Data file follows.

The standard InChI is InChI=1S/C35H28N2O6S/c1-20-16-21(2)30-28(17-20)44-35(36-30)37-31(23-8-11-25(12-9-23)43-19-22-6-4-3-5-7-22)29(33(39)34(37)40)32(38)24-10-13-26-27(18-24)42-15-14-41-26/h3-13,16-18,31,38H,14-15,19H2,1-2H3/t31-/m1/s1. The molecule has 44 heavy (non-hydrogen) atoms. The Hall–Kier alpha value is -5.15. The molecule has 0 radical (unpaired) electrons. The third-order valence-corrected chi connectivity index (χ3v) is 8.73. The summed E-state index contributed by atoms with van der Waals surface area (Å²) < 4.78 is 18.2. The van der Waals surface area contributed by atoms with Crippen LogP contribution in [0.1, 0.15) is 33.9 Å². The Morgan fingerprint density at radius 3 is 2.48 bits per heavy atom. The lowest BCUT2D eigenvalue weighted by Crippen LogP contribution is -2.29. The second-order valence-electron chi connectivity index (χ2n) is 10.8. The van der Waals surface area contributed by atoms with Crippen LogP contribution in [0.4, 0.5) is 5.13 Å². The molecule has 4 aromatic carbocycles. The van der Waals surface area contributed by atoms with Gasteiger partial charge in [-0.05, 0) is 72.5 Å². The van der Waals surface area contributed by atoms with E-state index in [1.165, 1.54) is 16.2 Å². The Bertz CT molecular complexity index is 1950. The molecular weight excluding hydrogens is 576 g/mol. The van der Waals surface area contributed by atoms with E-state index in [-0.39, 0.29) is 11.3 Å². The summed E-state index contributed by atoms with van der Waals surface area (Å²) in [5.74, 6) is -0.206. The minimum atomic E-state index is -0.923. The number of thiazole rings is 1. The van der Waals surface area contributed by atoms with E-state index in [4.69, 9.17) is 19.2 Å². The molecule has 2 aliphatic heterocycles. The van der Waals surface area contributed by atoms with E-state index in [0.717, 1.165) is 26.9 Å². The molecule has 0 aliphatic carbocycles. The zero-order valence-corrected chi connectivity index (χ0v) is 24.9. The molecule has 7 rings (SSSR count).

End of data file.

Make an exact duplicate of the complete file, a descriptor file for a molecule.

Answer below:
The standard InChI is InChI=1S/C35H28N2O6S/c1-20-16-21(2)30-28(17-20)44-35(36-30)37-31(23-8-11-25(12-9-23)43-19-22-6-4-3-5-7-22)29(33(39)34(37)40)32(38)24-10-13-26-27(18-24)42-15-14-41-26/h3-13,16-18,31,38H,14-15,19H2,1-2H3/t31-/m1/s1. The molecule has 44 heavy (non-hydrogen) atoms. The Hall–Kier alpha value is -5.15. The molecule has 0 radical (unpaired) electrons. The third-order valence-corrected chi connectivity index (χ3v) is 8.73. The summed E-state index contributed by atoms with van der Waals surface area (Å²) < 4.78 is 18.2. The van der Waals surface area contributed by atoms with Crippen LogP contribution in [0.1, 0.15) is 33.9 Å². The Morgan fingerprint density at radius 3 is 2.48 bits per heavy atom. The lowest BCUT2D eigenvalue weighted by Crippen LogP contribution is -2.29. The second-order valence-electron chi connectivity index (χ2n) is 10.8. The van der Waals surface area contributed by atoms with Crippen LogP contribution in [0.4, 0.5) is 5.13 Å². The molecule has 4 aromatic carbocycles. The van der Waals surface area contributed by atoms with Gasteiger partial charge in [-0.05, 0) is 72.5 Å². The van der Waals surface area contributed by atoms with E-state index in [1.165, 1.54) is 16.2 Å². The Bertz CT molecular complexity index is 1950. The molecular weight excluding hydrogens is 576 g/mol. The van der Waals surface area contributed by atoms with E-state index in [-0.39, 0.29) is 11.3 Å². The summed E-state index contributed by atoms with van der Waals surface area (Å²) in [5.74, 6) is -0.206. The minimum atomic E-state index is -0.923. The number of thiazole rings is 1. The van der Waals surface area contributed by atoms with E-state index in [4.69, 9.17) is 19.2 Å². The molecule has 2 aliphatic heterocycles. The van der Waals surface area contributed by atoms with E-state index in [0.717, 1.165) is 26.9 Å². The molecule has 0 aliphatic carbocycles. The zero-order valence-corrected chi connectivity index (χ0v) is 24.9. The molecule has 7 rings (SSSR count).